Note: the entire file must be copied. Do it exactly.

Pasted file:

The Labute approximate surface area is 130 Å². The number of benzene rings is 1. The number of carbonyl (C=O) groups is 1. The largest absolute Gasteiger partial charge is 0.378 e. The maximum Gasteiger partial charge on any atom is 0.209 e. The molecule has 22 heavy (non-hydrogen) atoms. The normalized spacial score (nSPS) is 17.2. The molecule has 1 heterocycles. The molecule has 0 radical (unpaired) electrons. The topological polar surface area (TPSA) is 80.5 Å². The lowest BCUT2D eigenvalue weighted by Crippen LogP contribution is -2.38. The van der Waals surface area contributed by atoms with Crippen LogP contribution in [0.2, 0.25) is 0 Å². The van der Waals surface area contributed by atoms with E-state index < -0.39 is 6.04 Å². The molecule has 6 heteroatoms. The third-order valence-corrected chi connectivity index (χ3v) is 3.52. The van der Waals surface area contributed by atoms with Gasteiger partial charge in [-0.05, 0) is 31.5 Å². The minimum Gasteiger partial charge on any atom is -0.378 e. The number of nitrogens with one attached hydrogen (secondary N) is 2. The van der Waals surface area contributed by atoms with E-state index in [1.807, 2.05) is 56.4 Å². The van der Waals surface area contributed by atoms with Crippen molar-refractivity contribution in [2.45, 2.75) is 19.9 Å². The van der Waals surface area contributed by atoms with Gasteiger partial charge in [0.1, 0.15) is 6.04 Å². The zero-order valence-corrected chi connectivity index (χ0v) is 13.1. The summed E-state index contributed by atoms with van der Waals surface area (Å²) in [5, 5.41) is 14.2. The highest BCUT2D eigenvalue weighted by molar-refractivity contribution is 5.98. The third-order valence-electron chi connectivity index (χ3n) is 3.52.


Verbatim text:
The Labute approximate surface area is 130 Å². The number of benzene rings is 1. The number of carbonyl (C=O) groups is 1. The largest absolute Gasteiger partial charge is 0.378 e. The maximum Gasteiger partial charge on any atom is 0.209 e. The molecule has 22 heavy (non-hydrogen) atoms. The normalized spacial score (nSPS) is 17.2. The molecule has 1 heterocycles. The molecule has 0 radical (unpaired) electrons. The topological polar surface area (TPSA) is 80.5 Å². The lowest BCUT2D eigenvalue weighted by Crippen LogP contribution is -2.38. The van der Waals surface area contributed by atoms with Crippen LogP contribution in [0.2, 0.25) is 0 Å². The van der Waals surface area contributed by atoms with E-state index < -0.39 is 6.04 Å². The molecule has 6 heteroatoms. The third-order valence-corrected chi connectivity index (χ3v) is 3.52. The van der Waals surface area contributed by atoms with Gasteiger partial charge in [-0.05, 0) is 31.5 Å². The minimum Gasteiger partial charge on any atom is -0.378 e. The number of nitrogens with one attached hydrogen (secondary N) is 2. The van der Waals surface area contributed by atoms with E-state index in [1.807, 2.05) is 56.4 Å². The van der Waals surface area contributed by atoms with Crippen molar-refractivity contribution in [2.45, 2.75) is 19.9 Å². The van der Waals surface area contributed by atoms with Gasteiger partial charge in [0.1, 0.15) is 6.04 Å². The zero-order valence-corrected chi connectivity index (χ0v) is 13.1. The summed E-state index contributed by atoms with van der Waals surface area (Å²) in [5, 5.41) is 14.2. The highest BCUT2D eigenvalue weighted by molar-refractivity contribution is 5.98. The third-order valence-electron chi connectivity index (χ3n) is 3.52.